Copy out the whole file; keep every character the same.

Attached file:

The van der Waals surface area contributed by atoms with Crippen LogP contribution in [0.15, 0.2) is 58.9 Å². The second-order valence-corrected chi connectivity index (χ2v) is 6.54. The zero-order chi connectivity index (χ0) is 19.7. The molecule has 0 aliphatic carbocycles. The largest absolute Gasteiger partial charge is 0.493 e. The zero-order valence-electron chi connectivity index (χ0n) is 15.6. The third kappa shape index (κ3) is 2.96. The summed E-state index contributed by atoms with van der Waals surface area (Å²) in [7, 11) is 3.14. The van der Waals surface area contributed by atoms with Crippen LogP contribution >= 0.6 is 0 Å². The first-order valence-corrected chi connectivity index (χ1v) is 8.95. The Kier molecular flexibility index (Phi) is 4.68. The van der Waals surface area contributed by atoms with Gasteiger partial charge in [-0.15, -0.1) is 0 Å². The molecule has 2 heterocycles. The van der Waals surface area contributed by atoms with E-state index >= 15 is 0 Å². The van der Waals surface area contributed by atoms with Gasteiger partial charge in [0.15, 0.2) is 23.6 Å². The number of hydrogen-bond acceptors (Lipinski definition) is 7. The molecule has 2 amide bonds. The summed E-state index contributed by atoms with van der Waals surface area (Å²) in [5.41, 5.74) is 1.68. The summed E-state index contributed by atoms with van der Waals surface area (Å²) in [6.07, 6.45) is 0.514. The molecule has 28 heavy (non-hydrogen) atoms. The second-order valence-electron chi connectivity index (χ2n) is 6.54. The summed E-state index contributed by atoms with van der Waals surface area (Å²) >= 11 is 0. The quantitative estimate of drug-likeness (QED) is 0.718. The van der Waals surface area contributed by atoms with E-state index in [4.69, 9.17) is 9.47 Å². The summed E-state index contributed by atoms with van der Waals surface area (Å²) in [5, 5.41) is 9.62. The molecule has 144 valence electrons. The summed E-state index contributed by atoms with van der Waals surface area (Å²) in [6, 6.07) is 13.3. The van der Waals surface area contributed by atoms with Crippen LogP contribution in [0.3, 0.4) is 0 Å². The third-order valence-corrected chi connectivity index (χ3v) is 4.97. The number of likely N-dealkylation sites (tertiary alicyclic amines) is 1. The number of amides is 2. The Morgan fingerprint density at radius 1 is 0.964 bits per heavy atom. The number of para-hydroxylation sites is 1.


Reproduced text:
The van der Waals surface area contributed by atoms with Crippen LogP contribution in [0.15, 0.2) is 58.9 Å². The second-order valence-corrected chi connectivity index (χ2v) is 6.54. The zero-order chi connectivity index (χ0) is 19.7. The molecule has 0 aliphatic carbocycles. The largest absolute Gasteiger partial charge is 0.493 e. The zero-order valence-electron chi connectivity index (χ0n) is 15.6. The third kappa shape index (κ3) is 2.96. The summed E-state index contributed by atoms with van der Waals surface area (Å²) in [7, 11) is 3.14. The van der Waals surface area contributed by atoms with Crippen LogP contribution >= 0.6 is 0 Å². The first-order valence-corrected chi connectivity index (χ1v) is 8.95. The Kier molecular flexibility index (Phi) is 4.68. The van der Waals surface area contributed by atoms with Gasteiger partial charge in [-0.15, -0.1) is 0 Å². The molecule has 2 heterocycles. The van der Waals surface area contributed by atoms with E-state index >= 15 is 0 Å². The van der Waals surface area contributed by atoms with Gasteiger partial charge in [0.15, 0.2) is 23.6 Å². The number of hydrogen-bond acceptors (Lipinski definition) is 7. The molecule has 2 amide bonds. The summed E-state index contributed by atoms with van der Waals surface area (Å²) in [5.41, 5.74) is 1.68. The summed E-state index contributed by atoms with van der Waals surface area (Å²) in [6.07, 6.45) is 0.514. The molecule has 28 heavy (non-hydrogen) atoms. The second-order valence-electron chi connectivity index (χ2n) is 6.54. The summed E-state index contributed by atoms with van der Waals surface area (Å²) >= 11 is 0. The quantitative estimate of drug-likeness (QED) is 0.718. The van der Waals surface area contributed by atoms with E-state index in [4.69, 9.17) is 9.47 Å². The summed E-state index contributed by atoms with van der Waals surface area (Å²) in [5, 5.41) is 9.62. The molecule has 144 valence electrons. The summed E-state index contributed by atoms with van der Waals surface area (Å²) in [6, 6.07) is 13.3. The van der Waals surface area contributed by atoms with Crippen LogP contribution in [0.3, 0.4) is 0 Å². The third-order valence-corrected chi connectivity index (χ3v) is 4.97. The number of likely N-dealkylation sites (tertiary alicyclic amines) is 1. The number of amides is 2. The Morgan fingerprint density at radius 1 is 0.964 bits per heavy atom. The number of para-hydroxylation sites is 1.